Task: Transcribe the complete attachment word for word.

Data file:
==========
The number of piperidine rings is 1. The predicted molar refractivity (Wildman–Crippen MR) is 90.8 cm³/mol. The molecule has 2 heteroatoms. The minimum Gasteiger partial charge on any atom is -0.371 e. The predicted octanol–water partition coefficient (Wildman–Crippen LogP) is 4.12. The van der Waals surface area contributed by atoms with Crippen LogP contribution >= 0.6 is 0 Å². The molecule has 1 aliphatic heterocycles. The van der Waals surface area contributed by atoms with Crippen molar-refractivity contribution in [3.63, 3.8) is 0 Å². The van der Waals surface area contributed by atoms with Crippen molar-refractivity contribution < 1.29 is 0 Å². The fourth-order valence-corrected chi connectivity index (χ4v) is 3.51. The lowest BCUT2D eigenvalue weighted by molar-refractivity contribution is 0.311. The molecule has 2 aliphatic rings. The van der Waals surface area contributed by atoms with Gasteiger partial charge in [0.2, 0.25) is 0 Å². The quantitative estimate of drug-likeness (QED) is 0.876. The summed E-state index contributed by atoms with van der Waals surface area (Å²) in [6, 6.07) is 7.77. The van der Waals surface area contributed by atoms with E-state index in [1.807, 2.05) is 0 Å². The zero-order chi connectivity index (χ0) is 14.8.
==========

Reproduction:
The number of piperidine rings is 1. The predicted molar refractivity (Wildman–Crippen MR) is 90.8 cm³/mol. The molecule has 2 heteroatoms. The minimum Gasteiger partial charge on any atom is -0.371 e. The predicted octanol–water partition coefficient (Wildman–Crippen LogP) is 4.12. The van der Waals surface area contributed by atoms with Crippen LogP contribution >= 0.6 is 0 Å². The molecule has 1 aliphatic heterocycles. The van der Waals surface area contributed by atoms with Crippen molar-refractivity contribution in [3.63, 3.8) is 0 Å². The van der Waals surface area contributed by atoms with Crippen molar-refractivity contribution < 1.29 is 0 Å². The fourth-order valence-corrected chi connectivity index (χ4v) is 3.51. The lowest BCUT2D eigenvalue weighted by molar-refractivity contribution is 0.311. The molecule has 2 aliphatic rings. The van der Waals surface area contributed by atoms with Gasteiger partial charge in [0.2, 0.25) is 0 Å². The quantitative estimate of drug-likeness (QED) is 0.876. The summed E-state index contributed by atoms with van der Waals surface area (Å²) in [6, 6.07) is 7.77. The van der Waals surface area contributed by atoms with E-state index in [1.807, 2.05) is 0 Å². The zero-order chi connectivity index (χ0) is 14.8.